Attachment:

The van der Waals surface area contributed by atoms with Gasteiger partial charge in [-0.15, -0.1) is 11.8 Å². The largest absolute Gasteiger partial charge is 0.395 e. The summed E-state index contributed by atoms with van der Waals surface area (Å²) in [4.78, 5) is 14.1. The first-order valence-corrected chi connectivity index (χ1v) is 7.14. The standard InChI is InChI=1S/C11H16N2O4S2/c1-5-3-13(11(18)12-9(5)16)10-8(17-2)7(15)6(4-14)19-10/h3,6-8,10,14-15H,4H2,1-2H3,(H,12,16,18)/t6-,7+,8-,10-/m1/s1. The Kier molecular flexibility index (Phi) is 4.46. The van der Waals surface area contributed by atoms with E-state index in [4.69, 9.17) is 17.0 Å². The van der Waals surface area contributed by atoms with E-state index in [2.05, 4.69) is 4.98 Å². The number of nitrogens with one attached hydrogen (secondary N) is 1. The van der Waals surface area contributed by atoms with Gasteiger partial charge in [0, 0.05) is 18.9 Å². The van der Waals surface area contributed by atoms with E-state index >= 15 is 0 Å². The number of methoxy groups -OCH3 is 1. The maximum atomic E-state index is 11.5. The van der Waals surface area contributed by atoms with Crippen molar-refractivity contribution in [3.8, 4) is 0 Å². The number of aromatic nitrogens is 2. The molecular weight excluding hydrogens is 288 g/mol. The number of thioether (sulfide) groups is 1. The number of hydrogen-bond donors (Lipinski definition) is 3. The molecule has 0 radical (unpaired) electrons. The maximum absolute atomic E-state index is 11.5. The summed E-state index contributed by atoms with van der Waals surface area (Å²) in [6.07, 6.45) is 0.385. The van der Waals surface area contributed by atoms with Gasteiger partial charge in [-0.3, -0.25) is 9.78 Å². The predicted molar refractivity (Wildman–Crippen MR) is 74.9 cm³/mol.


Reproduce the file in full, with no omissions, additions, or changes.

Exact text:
The van der Waals surface area contributed by atoms with Gasteiger partial charge in [-0.15, -0.1) is 11.8 Å². The largest absolute Gasteiger partial charge is 0.395 e. The summed E-state index contributed by atoms with van der Waals surface area (Å²) in [4.78, 5) is 14.1. The first-order valence-corrected chi connectivity index (χ1v) is 7.14. The standard InChI is InChI=1S/C11H16N2O4S2/c1-5-3-13(11(18)12-9(5)16)10-8(17-2)7(15)6(4-14)19-10/h3,6-8,10,14-15H,4H2,1-2H3,(H,12,16,18)/t6-,7+,8-,10-/m1/s1. The Kier molecular flexibility index (Phi) is 4.46. The van der Waals surface area contributed by atoms with E-state index in [4.69, 9.17) is 17.0 Å². The van der Waals surface area contributed by atoms with E-state index in [2.05, 4.69) is 4.98 Å². The number of nitrogens with one attached hydrogen (secondary N) is 1. The van der Waals surface area contributed by atoms with Gasteiger partial charge in [0, 0.05) is 18.9 Å². The van der Waals surface area contributed by atoms with E-state index >= 15 is 0 Å². The number of methoxy groups -OCH3 is 1. The maximum atomic E-state index is 11.5. The van der Waals surface area contributed by atoms with Crippen molar-refractivity contribution in [3.8, 4) is 0 Å². The number of aromatic nitrogens is 2. The molecular weight excluding hydrogens is 288 g/mol. The number of thioether (sulfide) groups is 1. The number of hydrogen-bond donors (Lipinski definition) is 3. The molecule has 0 radical (unpaired) electrons. The maximum absolute atomic E-state index is 11.5. The summed E-state index contributed by atoms with van der Waals surface area (Å²) in [6.07, 6.45) is 0.385. The van der Waals surface area contributed by atoms with Gasteiger partial charge in [-0.3, -0.25) is 9.78 Å². The predicted molar refractivity (Wildman–Crippen MR) is 74.9 cm³/mol.